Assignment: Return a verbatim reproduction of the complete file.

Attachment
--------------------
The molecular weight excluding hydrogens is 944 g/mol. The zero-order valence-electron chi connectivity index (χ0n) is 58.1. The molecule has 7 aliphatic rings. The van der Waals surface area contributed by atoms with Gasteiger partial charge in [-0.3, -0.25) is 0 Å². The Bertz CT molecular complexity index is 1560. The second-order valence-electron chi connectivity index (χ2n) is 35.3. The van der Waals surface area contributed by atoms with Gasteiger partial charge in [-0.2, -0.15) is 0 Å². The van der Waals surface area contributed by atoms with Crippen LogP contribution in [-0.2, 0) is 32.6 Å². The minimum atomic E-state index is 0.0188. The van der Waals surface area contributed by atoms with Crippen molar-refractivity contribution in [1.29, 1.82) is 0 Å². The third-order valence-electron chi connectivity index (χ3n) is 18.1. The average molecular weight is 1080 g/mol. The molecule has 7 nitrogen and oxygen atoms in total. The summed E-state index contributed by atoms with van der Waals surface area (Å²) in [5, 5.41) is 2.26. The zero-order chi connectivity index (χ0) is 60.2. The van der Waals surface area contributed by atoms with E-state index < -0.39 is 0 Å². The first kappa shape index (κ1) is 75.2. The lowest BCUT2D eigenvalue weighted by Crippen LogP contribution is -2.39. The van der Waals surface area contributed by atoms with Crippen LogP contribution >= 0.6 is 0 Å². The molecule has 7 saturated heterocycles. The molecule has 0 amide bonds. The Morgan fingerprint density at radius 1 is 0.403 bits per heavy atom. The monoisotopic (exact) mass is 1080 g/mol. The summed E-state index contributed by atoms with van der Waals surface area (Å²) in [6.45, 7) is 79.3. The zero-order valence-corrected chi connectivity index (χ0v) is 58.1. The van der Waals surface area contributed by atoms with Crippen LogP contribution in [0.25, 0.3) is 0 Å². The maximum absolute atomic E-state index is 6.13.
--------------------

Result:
The molecular weight excluding hydrogens is 944 g/mol. The zero-order valence-electron chi connectivity index (χ0n) is 58.1. The molecule has 7 aliphatic rings. The van der Waals surface area contributed by atoms with Gasteiger partial charge in [-0.3, -0.25) is 0 Å². The Bertz CT molecular complexity index is 1560. The second-order valence-electron chi connectivity index (χ2n) is 35.3. The van der Waals surface area contributed by atoms with Gasteiger partial charge in [-0.2, -0.15) is 0 Å². The van der Waals surface area contributed by atoms with Crippen LogP contribution in [-0.2, 0) is 32.6 Å². The minimum atomic E-state index is 0.0188. The van der Waals surface area contributed by atoms with Crippen molar-refractivity contribution in [1.29, 1.82) is 0 Å². The third-order valence-electron chi connectivity index (χ3n) is 18.1. The average molecular weight is 1080 g/mol. The molecule has 7 nitrogen and oxygen atoms in total. The summed E-state index contributed by atoms with van der Waals surface area (Å²) in [5, 5.41) is 2.26. The zero-order chi connectivity index (χ0) is 60.2. The van der Waals surface area contributed by atoms with E-state index < -0.39 is 0 Å². The first kappa shape index (κ1) is 75.2. The lowest BCUT2D eigenvalue weighted by Crippen LogP contribution is -2.39. The van der Waals surface area contributed by atoms with Crippen LogP contribution >= 0.6 is 0 Å². The molecule has 7 saturated heterocycles. The molecule has 0 amide bonds. The Morgan fingerprint density at radius 1 is 0.403 bits per heavy atom. The monoisotopic (exact) mass is 1080 g/mol. The summed E-state index contributed by atoms with van der Waals surface area (Å²) in [6.45, 7) is 79.3. The zero-order valence-corrected chi connectivity index (χ0v) is 58.1. The van der Waals surface area contributed by atoms with Crippen LogP contribution in [0.25, 0.3) is 0 Å². The maximum absolute atomic E-state index is 6.13.